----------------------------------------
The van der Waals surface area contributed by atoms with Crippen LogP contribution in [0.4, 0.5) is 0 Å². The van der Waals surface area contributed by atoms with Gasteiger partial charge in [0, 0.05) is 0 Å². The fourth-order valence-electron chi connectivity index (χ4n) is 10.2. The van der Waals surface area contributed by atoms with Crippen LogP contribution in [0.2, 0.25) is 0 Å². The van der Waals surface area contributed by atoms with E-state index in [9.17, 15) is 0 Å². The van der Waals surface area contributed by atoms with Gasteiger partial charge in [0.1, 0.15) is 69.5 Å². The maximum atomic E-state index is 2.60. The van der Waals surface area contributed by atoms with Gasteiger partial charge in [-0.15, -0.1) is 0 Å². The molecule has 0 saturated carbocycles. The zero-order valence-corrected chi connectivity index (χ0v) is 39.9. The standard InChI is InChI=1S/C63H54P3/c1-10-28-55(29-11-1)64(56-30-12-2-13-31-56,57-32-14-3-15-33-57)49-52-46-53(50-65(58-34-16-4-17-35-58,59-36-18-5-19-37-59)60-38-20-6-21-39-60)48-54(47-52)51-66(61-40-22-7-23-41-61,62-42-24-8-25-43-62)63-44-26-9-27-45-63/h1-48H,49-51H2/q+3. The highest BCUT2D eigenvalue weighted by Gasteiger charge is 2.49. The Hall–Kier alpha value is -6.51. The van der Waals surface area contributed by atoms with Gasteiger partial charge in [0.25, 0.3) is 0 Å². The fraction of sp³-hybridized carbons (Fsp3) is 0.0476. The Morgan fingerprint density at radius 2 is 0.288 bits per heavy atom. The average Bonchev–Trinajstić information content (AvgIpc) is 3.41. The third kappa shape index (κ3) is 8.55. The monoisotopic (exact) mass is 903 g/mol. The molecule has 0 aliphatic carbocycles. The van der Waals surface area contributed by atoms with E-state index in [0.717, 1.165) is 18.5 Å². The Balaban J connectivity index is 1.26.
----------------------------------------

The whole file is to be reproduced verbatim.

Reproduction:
The van der Waals surface area contributed by atoms with Crippen LogP contribution in [0.4, 0.5) is 0 Å². The van der Waals surface area contributed by atoms with Gasteiger partial charge in [0, 0.05) is 0 Å². The fourth-order valence-electron chi connectivity index (χ4n) is 10.2. The van der Waals surface area contributed by atoms with Crippen LogP contribution in [0.2, 0.25) is 0 Å². The van der Waals surface area contributed by atoms with E-state index in [9.17, 15) is 0 Å². The van der Waals surface area contributed by atoms with Gasteiger partial charge in [0.1, 0.15) is 69.5 Å². The maximum atomic E-state index is 2.60. The van der Waals surface area contributed by atoms with Gasteiger partial charge in [-0.15, -0.1) is 0 Å². The molecule has 0 saturated carbocycles. The zero-order valence-corrected chi connectivity index (χ0v) is 39.9. The standard InChI is InChI=1S/C63H54P3/c1-10-28-55(29-11-1)64(56-30-12-2-13-31-56,57-32-14-3-15-33-57)49-52-46-53(50-65(58-34-16-4-17-35-58,59-36-18-5-19-37-59)60-38-20-6-21-39-60)48-54(47-52)51-66(61-40-22-7-23-41-61,62-42-24-8-25-43-62)63-44-26-9-27-45-63/h1-48H,49-51H2/q+3. The highest BCUT2D eigenvalue weighted by Gasteiger charge is 2.49. The Hall–Kier alpha value is -6.51. The van der Waals surface area contributed by atoms with Gasteiger partial charge in [0.25, 0.3) is 0 Å². The fraction of sp³-hybridized carbons (Fsp3) is 0.0476. The Morgan fingerprint density at radius 2 is 0.288 bits per heavy atom. The average Bonchev–Trinajstić information content (AvgIpc) is 3.41. The third kappa shape index (κ3) is 8.55. The monoisotopic (exact) mass is 903 g/mol. The molecule has 0 aliphatic carbocycles. The van der Waals surface area contributed by atoms with E-state index in [0.717, 1.165) is 18.5 Å². The Balaban J connectivity index is 1.26.